According to a study financed by the NOAA Center for Sponsored Coastal Ocean Research, it would appear that the dead zone which usually develops in the Gulf of Mexico in the summer is smaller now than it's been over the past few years.
Dead zones are also called hypoxic, and occur when the amount of oxygen available in the water decreases drastically. Nutrient runoff from the mainland or the excessive development of algae can both cause this phenomenon to intensify.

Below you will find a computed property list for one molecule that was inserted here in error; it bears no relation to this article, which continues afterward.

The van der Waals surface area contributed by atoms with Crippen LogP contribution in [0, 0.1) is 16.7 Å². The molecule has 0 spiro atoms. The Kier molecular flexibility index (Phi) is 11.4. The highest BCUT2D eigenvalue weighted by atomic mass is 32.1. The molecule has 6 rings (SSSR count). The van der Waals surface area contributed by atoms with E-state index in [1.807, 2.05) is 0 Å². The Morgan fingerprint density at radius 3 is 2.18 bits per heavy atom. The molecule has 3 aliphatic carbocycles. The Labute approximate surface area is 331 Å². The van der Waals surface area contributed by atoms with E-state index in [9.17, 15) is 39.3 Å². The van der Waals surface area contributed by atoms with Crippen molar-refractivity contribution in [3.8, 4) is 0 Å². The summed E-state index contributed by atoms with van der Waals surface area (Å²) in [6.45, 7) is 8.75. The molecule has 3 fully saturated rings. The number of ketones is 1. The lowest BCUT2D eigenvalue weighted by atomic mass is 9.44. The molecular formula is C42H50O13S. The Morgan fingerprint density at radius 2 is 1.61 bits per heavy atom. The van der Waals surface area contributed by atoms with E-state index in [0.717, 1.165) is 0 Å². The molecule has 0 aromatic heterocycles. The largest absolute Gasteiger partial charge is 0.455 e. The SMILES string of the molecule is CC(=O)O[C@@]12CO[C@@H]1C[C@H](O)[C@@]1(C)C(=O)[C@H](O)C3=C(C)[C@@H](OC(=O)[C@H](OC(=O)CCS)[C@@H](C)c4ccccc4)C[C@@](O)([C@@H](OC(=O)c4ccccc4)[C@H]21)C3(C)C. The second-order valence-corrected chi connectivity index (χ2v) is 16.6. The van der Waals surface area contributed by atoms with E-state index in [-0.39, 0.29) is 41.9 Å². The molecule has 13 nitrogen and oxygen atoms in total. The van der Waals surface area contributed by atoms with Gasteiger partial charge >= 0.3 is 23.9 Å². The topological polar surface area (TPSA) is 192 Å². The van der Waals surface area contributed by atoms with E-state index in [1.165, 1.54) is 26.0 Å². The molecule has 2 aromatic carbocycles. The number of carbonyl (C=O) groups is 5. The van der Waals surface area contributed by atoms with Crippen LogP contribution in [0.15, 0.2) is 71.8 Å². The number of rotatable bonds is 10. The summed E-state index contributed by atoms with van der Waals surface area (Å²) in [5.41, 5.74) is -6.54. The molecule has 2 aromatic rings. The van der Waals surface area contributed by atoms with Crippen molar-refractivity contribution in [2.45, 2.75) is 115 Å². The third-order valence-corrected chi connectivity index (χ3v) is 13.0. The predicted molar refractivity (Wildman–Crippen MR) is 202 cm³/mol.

“In all, we found about 1,580 square miles of hypoxia compared to about 3,400 square miles in August 2011. What has happened is that the drought has caused very little fresh-water runoff and nutrient load into the Gulf, and that means a smaller region for marine life to be impacted,” Texas A&M experts say.
Once rain returns to the United States, nutrient runoff is expected to trigger the development of a large dead zone. At this point, there is no way of knowing when this will happen, Science Blog